• A decentralized “opportunistic data caching” system: this means that files on the network are stored on devices all over the world. There is no singular point where a file can be compromised; in other words, a safer system. This distributed nature of the network is referred to as “opportunistic data caching”.
  • Data availability and built-in redundancy: the network is designed to keep duplicate copies of all data at all times. As users sporadically go offline, the network moves the data elsewhere to ensure users always have access to their files.

How do Safecoins Fit into the Picture?

The current token for the SN is the “MaidSafeCoin”, a proxy that was released during MaidSafe’s crowdsale. They will be exchanged for Safecoins on a 1:1 basis when the network is launched.

For users, MaidSafeCoins are the gateway into the network (it gives them a resource to pay for things like storing data or making VoIP calls). For the system itself, they function as grease for the rails. MAID is a built-in way to ensure that all users of the network are compensated for the value they provide. In this case, value refers to unused computing resource (storage, processing power or connectivity, etc).

This process of adding value to the network is called “farming” (think hashing but a little different). Each farmer has a vault on their computer that stores encrypted network data which they have no access to. As pieces of network data are pulled off the farmer’s computer, MaidSafeCoin is paid to the user.

The rate of pay is linked to how much value a user provides and how often their node is available. This process relies on Proof of Resource to assess user contributions.

This distribution process is done entirely by the algorithms within the SN but it’s not new. Other digital currencies such as Counterparty, Mastercoin and Nxt take a similar approach. MAID can also be obtained by assisting with bug fixes, building apps, and through trade or purchase.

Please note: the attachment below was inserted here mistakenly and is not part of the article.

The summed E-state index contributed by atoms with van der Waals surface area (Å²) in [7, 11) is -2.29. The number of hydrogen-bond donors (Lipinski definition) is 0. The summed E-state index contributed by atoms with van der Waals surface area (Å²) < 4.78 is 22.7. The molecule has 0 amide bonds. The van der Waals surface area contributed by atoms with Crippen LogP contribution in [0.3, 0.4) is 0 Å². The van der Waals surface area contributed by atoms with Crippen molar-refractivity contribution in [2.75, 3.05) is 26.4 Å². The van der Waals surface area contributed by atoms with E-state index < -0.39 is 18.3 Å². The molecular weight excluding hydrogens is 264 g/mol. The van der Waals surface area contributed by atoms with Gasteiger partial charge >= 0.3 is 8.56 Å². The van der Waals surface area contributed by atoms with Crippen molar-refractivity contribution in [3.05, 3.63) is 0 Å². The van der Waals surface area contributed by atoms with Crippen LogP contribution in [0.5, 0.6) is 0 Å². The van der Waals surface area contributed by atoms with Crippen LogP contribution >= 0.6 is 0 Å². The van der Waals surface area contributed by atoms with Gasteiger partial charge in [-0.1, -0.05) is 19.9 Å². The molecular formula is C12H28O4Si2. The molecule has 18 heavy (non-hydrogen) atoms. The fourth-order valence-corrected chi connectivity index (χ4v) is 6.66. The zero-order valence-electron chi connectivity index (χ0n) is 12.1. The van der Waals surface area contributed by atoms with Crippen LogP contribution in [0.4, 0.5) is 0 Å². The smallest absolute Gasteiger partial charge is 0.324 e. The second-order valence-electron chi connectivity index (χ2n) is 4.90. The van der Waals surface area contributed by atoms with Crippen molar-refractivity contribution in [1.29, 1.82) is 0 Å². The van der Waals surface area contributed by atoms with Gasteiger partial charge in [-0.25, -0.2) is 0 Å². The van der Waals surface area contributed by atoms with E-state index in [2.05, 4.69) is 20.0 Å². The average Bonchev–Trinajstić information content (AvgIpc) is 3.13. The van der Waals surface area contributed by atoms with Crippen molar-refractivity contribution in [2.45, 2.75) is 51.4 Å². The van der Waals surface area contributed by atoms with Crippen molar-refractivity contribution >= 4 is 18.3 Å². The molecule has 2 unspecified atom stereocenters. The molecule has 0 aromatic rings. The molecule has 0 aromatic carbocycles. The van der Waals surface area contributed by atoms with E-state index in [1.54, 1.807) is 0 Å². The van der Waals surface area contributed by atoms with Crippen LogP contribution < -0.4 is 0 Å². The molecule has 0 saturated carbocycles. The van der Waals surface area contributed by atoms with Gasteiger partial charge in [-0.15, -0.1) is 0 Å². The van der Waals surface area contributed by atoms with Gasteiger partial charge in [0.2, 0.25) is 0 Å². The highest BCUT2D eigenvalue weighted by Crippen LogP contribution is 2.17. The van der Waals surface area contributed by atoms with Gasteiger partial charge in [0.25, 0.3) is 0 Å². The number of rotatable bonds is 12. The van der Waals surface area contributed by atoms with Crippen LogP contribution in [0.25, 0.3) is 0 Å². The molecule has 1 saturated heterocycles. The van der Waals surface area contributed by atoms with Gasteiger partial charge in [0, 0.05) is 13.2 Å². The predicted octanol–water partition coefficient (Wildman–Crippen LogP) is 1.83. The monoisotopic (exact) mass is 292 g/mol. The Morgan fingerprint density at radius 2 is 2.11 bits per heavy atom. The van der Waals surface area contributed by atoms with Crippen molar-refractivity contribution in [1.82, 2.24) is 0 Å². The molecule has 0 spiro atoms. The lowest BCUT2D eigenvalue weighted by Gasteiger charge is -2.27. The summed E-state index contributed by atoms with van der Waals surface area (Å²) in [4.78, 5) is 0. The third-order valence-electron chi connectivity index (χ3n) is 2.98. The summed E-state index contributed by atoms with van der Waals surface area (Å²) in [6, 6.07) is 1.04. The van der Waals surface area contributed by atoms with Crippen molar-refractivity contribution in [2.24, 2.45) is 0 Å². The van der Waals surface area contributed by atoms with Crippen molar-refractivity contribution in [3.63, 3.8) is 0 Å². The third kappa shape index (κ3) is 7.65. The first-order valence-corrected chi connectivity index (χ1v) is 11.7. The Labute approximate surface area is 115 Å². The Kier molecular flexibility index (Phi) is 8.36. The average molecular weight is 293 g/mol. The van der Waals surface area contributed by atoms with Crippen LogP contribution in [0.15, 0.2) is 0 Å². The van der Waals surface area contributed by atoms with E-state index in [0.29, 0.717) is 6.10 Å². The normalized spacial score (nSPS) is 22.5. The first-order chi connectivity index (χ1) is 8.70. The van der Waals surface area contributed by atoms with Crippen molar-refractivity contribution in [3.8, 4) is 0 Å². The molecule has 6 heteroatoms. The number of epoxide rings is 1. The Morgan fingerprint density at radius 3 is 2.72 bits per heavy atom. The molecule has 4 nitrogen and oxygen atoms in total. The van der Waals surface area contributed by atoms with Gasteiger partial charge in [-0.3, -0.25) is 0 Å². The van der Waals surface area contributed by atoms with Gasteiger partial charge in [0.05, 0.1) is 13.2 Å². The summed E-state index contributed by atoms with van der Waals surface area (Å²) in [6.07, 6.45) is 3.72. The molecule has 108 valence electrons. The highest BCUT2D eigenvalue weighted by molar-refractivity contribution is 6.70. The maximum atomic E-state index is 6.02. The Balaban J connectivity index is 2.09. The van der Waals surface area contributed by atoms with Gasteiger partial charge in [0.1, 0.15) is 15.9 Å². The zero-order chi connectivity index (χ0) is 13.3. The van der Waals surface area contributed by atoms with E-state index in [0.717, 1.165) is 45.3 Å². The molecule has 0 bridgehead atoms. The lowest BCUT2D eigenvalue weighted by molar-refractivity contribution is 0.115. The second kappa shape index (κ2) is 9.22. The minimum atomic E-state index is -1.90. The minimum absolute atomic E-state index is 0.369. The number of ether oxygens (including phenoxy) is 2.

A limit of 4.3 billion coins will be generated and the current market cap for MAID is $192,739,809.

The Maidsafe Team

The CEO and driving force behind Maidsafe is and always has been David Irvine. Details regarding the team, board, and advisors remain slightly hazy, though. 18 people are listed on Linkedin as currently working on the project, but this figure is likely dated.

The most notable among these is Chief Operating Officer, Nick Lambert (previously of Paligap) and Justin Poirier, the founder of Tokenized Capital. It’s also a well-known fact that Maidsafe had 500 developers lined up to build applications following their 2014 IPO. If the dev updates on the SAFE forum are anything to go on, it’s safe to say the ranks are growing steadily.

Check out the Maidsafe podcast.

Challenges and Skepticism

Maidsafe has faced some geographic hardships in its time. Headquartered in Ayr, Scotland, they don’t have direct proximity to the beehive of Silicon Valley or the flush venture capitalists of London. As a result, they’ve leaned increasingly heavily on remote relationships.   

Although the potential represented by the SN is tremendous, it’s been a relatively uphill slog. Some are willing to excuse the lack of quick progress due to the ambitious nature (and incredible scale) of the project, but others are still frustrated by the lack of action.

There are further technical challenges facing the MaidSafe dev team (for instance, distributing the network and maintaining data reliability are both key challenges), and of course, there is always the issue of mass adoption. Whether or not these issues will be overcome is yet to be seen.

How to Purchase and Store MAID

As alluded to above, MAID can be obtained by farming, building apps or helping with code. It can also be purchased or traded on a number of verified exchanges.

Once obtained, you can store your MaidSafecoins in a wallet. Omni and Counterparty are two of the most commonly used for MAID, or you can create a paper wallet for offline storage as many people do with Bitcoin.

Once the transfer from MaidSafecoin to Safecoin happens, the network will likely send existing coins to an unspendable address (burning them) and replace them with an equal number of Safecoins.

Last Thoughts

Getting people to understand the radical implications of Maidsafe’s reformulated network architecture, encouraging adoption/app development and facing the technical difficulties of scale are all huge challenges.

But Irvine and his team have already shown they have grit and will be sticking around for the long haul.

As for Safecoin, it is another step further towards the decentralization of the monetary system. By combining a decentralized framework with Bitcoin’s decentralization monetary processes, a vibration has started — one that may shake the very bedrock of cryptocurrency.